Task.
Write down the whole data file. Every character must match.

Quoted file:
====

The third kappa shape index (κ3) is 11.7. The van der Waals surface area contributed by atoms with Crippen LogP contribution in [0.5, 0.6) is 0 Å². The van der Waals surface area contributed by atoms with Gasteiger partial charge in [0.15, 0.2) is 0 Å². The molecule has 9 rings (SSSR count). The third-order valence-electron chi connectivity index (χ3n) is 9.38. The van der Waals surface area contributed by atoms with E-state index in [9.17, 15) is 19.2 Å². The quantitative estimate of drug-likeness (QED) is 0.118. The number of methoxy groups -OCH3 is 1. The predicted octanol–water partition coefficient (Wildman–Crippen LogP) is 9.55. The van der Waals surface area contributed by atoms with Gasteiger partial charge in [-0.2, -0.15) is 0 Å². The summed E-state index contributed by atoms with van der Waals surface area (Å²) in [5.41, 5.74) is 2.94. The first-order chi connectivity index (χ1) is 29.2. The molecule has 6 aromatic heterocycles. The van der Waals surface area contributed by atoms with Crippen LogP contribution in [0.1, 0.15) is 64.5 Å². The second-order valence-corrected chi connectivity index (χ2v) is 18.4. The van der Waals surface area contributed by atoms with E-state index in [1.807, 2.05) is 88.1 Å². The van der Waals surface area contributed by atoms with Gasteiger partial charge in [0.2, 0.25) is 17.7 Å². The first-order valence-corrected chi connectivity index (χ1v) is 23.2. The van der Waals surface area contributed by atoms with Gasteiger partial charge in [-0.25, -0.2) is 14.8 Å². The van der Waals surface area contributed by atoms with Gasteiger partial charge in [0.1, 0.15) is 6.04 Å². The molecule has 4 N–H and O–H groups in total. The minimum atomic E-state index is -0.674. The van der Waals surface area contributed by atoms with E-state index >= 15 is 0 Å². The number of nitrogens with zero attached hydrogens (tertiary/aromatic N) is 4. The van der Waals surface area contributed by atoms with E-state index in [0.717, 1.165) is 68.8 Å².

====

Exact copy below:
The third kappa shape index (κ3) is 11.7. The van der Waals surface area contributed by atoms with Crippen LogP contribution in [0.5, 0.6) is 0 Å². The van der Waals surface area contributed by atoms with Gasteiger partial charge in [0.15, 0.2) is 0 Å². The molecule has 9 rings (SSSR count). The third-order valence-electron chi connectivity index (χ3n) is 9.38. The van der Waals surface area contributed by atoms with E-state index in [9.17, 15) is 19.2 Å². The quantitative estimate of drug-likeness (QED) is 0.118. The number of methoxy groups -OCH3 is 1. The predicted octanol–water partition coefficient (Wildman–Crippen LogP) is 9.55. The van der Waals surface area contributed by atoms with Gasteiger partial charge in [-0.2, -0.15) is 0 Å². The summed E-state index contributed by atoms with van der Waals surface area (Å²) in [5.41, 5.74) is 2.94. The first-order chi connectivity index (χ1) is 29.2. The molecule has 6 aromatic heterocycles. The van der Waals surface area contributed by atoms with Crippen LogP contribution in [0.1, 0.15) is 64.5 Å². The second-order valence-corrected chi connectivity index (χ2v) is 18.4. The van der Waals surface area contributed by atoms with E-state index in [1.807, 2.05) is 88.1 Å². The van der Waals surface area contributed by atoms with Gasteiger partial charge in [0.2, 0.25) is 17.7 Å². The first-order valence-corrected chi connectivity index (χ1v) is 23.2. The van der Waals surface area contributed by atoms with Gasteiger partial charge in [-0.25, -0.2) is 14.8 Å². The van der Waals surface area contributed by atoms with Gasteiger partial charge in [0.1, 0.15) is 6.04 Å². The molecule has 4 N–H and O–H groups in total. The minimum atomic E-state index is -0.674. The van der Waals surface area contributed by atoms with E-state index >= 15 is 0 Å². The number of nitrogens with zero attached hydrogens (tertiary/aromatic N) is 4. The van der Waals surface area contributed by atoms with E-state index in [0.717, 1.165) is 68.8 Å².